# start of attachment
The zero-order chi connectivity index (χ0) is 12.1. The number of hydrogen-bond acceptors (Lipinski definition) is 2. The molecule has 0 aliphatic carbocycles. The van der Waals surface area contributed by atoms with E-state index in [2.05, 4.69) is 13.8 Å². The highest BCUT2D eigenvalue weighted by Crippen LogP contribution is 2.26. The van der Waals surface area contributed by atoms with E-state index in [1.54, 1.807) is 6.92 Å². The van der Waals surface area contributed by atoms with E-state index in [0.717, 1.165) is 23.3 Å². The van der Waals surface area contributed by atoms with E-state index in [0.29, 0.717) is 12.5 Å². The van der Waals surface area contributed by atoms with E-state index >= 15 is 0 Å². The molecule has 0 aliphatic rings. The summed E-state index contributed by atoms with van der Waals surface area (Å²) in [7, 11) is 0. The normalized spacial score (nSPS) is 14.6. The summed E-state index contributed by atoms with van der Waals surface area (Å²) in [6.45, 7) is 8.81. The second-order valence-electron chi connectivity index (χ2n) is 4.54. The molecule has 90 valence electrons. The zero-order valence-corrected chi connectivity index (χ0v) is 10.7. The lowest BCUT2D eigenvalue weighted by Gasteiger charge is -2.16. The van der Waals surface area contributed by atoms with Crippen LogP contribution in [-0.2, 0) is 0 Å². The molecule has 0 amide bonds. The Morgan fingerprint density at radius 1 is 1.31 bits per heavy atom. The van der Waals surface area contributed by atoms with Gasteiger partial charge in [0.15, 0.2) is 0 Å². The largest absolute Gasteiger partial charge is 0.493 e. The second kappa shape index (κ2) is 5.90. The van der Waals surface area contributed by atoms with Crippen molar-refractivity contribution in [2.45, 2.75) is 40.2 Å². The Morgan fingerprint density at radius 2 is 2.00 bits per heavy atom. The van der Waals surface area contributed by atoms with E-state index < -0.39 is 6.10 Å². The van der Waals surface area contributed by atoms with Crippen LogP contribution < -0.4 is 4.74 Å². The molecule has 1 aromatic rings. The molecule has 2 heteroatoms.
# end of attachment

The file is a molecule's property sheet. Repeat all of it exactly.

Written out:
The zero-order chi connectivity index (χ0) is 12.1. The number of hydrogen-bond acceptors (Lipinski definition) is 2. The molecule has 0 aliphatic carbocycles. The van der Waals surface area contributed by atoms with E-state index in [2.05, 4.69) is 13.8 Å². The highest BCUT2D eigenvalue weighted by Crippen LogP contribution is 2.26. The van der Waals surface area contributed by atoms with E-state index in [1.54, 1.807) is 6.92 Å². The van der Waals surface area contributed by atoms with E-state index in [0.717, 1.165) is 23.3 Å². The van der Waals surface area contributed by atoms with E-state index in [0.29, 0.717) is 12.5 Å². The van der Waals surface area contributed by atoms with E-state index >= 15 is 0 Å². The molecule has 0 aliphatic rings. The summed E-state index contributed by atoms with van der Waals surface area (Å²) in [7, 11) is 0. The normalized spacial score (nSPS) is 14.6. The summed E-state index contributed by atoms with van der Waals surface area (Å²) in [6.45, 7) is 8.81. The second-order valence-electron chi connectivity index (χ2n) is 4.54. The molecule has 90 valence electrons. The zero-order valence-corrected chi connectivity index (χ0v) is 10.7. The lowest BCUT2D eigenvalue weighted by Gasteiger charge is -2.16. The van der Waals surface area contributed by atoms with Crippen LogP contribution in [-0.2, 0) is 0 Å². The molecule has 0 amide bonds. The Morgan fingerprint density at radius 1 is 1.31 bits per heavy atom. The van der Waals surface area contributed by atoms with Gasteiger partial charge in [0.15, 0.2) is 0 Å². The largest absolute Gasteiger partial charge is 0.493 e. The second kappa shape index (κ2) is 5.90. The van der Waals surface area contributed by atoms with Crippen molar-refractivity contribution in [2.45, 2.75) is 40.2 Å². The Morgan fingerprint density at radius 2 is 2.00 bits per heavy atom. The van der Waals surface area contributed by atoms with E-state index < -0.39 is 6.10 Å². The van der Waals surface area contributed by atoms with Crippen LogP contribution < -0.4 is 4.74 Å². The molecule has 1 aromatic rings. The molecule has 2 heteroatoms.